Remember when George Bush's ranch got buzzed by a UFO?
If what follows sounds like a scene from the sci-fi disaster flick Independence Day, imagine what President George W. Bush must have thought on the night of January 8, 2008 as he contemplated his ranch home in Crawford, Texas.
At around 8:00 pm, an enormous, hovering craft with ridiculously bright lights, at least 1,000 feet long (though some witnesses said a mile long), was tracked on multiple radars heading straight for the president's ranch at low speed. The craft lacked a required transponder, was totally unidentified, did not respond to any attempts at communication, and was flying through restricted airspace.
The craft had been observed during the previous hour and a half by a multitude of witnesses, including a constable, a former air traffic controller, the chief of police, and a private pilot. It was apparently doing the impossible. The object was alternately hovering, slowly cruising at low altitude, and suddenly accelerating to over 2,000 miles per hour. No known aircraft of any nation is remotely this size or can perform maneuvers like this.
The private pilot, Steve Allen, told the local paper that "[w]e all flipped out. I didn't sleep a wink last night." Allen had been at the home of Mike Odom in Selden about 6:15 p.m. when they suddenly noticed flashing lights about "3,500 feet above ground level." Mr. Allen estimated the speed of the craft at "about 3,000 miles per hour," heading toward Stephenville.
President Bush must surely have expressed some frustration at the response of the United States Air Force. Later FOIA requests for radar data and flight logs from Carswell Air Station revealed that a squadron of F-16 Fighting Falcons was in the air nearby for 71 minutes during the incident. So was an AWACS surveillance jet, which did loitering figure-8s over the area for four whole hours. Were they tracking the object? Sure. Radar data clearly shows the object being "skin painted" by multiple sources. But at no time did the ten F-16s actually intercept the craft or attempt to force it to land.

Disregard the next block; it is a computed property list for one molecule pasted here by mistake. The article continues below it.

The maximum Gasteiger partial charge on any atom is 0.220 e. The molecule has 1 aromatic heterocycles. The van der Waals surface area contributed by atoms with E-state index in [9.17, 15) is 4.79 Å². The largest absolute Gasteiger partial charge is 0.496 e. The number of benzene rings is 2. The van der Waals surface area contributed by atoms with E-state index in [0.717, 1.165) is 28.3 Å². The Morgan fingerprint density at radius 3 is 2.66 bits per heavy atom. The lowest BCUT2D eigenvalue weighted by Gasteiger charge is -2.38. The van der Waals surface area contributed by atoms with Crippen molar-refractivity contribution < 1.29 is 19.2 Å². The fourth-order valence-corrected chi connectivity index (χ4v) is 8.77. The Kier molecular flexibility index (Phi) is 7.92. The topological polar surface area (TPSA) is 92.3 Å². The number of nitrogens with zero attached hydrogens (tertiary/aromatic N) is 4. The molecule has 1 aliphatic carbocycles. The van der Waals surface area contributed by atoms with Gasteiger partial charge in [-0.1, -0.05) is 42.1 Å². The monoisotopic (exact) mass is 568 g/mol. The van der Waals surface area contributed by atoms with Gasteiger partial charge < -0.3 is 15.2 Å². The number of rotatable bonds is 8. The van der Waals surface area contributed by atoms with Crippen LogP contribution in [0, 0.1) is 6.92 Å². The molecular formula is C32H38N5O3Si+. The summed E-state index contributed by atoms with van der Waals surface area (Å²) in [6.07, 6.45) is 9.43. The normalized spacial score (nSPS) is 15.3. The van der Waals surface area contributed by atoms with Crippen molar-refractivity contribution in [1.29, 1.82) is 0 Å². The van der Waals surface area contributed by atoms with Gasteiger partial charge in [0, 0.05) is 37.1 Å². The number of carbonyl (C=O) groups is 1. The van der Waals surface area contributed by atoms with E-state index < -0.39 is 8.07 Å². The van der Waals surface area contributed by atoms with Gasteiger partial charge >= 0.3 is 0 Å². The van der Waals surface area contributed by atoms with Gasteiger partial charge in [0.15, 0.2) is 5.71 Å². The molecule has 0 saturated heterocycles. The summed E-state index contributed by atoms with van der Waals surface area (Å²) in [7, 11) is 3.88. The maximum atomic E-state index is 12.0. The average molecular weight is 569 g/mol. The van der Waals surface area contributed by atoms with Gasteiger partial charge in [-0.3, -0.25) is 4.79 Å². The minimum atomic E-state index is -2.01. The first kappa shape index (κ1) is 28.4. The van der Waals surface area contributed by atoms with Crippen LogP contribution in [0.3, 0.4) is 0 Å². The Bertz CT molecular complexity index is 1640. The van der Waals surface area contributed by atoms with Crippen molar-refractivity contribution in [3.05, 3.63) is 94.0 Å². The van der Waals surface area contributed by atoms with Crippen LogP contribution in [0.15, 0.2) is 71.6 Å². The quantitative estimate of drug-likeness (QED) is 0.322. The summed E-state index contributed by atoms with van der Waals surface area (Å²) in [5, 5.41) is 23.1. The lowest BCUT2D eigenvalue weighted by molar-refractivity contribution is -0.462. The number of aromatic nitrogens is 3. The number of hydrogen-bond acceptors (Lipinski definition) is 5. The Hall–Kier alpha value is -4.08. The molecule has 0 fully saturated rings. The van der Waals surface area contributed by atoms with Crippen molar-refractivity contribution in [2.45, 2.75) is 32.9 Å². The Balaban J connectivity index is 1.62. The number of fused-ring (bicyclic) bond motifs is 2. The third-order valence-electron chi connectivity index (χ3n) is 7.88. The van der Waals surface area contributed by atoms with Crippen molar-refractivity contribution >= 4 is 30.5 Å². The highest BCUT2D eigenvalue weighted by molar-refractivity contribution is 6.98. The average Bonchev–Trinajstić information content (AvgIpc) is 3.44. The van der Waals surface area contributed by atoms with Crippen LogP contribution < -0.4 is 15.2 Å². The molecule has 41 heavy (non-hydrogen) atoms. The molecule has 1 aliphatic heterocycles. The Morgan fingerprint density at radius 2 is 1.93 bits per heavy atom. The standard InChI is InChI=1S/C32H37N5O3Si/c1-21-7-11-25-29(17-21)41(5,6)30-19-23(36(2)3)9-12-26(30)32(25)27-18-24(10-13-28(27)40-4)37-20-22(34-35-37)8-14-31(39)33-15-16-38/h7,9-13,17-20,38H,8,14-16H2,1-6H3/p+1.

Basically, the unidentified craft was buzzing the Western White House, for reasons wholly unknown. The president must have expressed some chagrin over the laxity of his protection, and that of the public, only seven years after 9/11.
At first, the Air Force denied that any jets at all were up in the air at the time in question. Nearly two weeks later, facing a public outcry, spokesman Maj. Karl Lewis had to reverse himself, admitting that there were indeed ten F-16s in the vicinity.
"In the interest of public awareness, Air Force Reserve Command Public Affairs realized an error was made regarding the reported training activity of military aircraft," his news release said. And the craft sighting? Oh, it was only the lights from the F-16s themselves, said the Air Force.
But where, seven years later, are the pilots who were monitoring, but pointedly not intercepting, the UFO? We haven't heard from any of them. The national media, after only Larry King raised the matter on his nightly CNN show, never expressed so much as a whine of interest in whether the president's house was going to be, or could have been, bombed to smithereens in January of 2008. If you've not heard of this incident, or the Chicago O'Hare sighting above United Gate C-17 of November 2006, or the gonzo flight of Japan Air Lines Flight 1628 above Alaska in 1986, it is because no one in the U.S. media sees fit to cover these cases, or interview the pilots, radar controllers, base commanders, or anyone else about them. There is a conspiracy, all right – one of silence. Time to end it.
Christopher S. Carson, formerly with the American Enterprise Institute, holds a master's in national security studies from Georgetown University.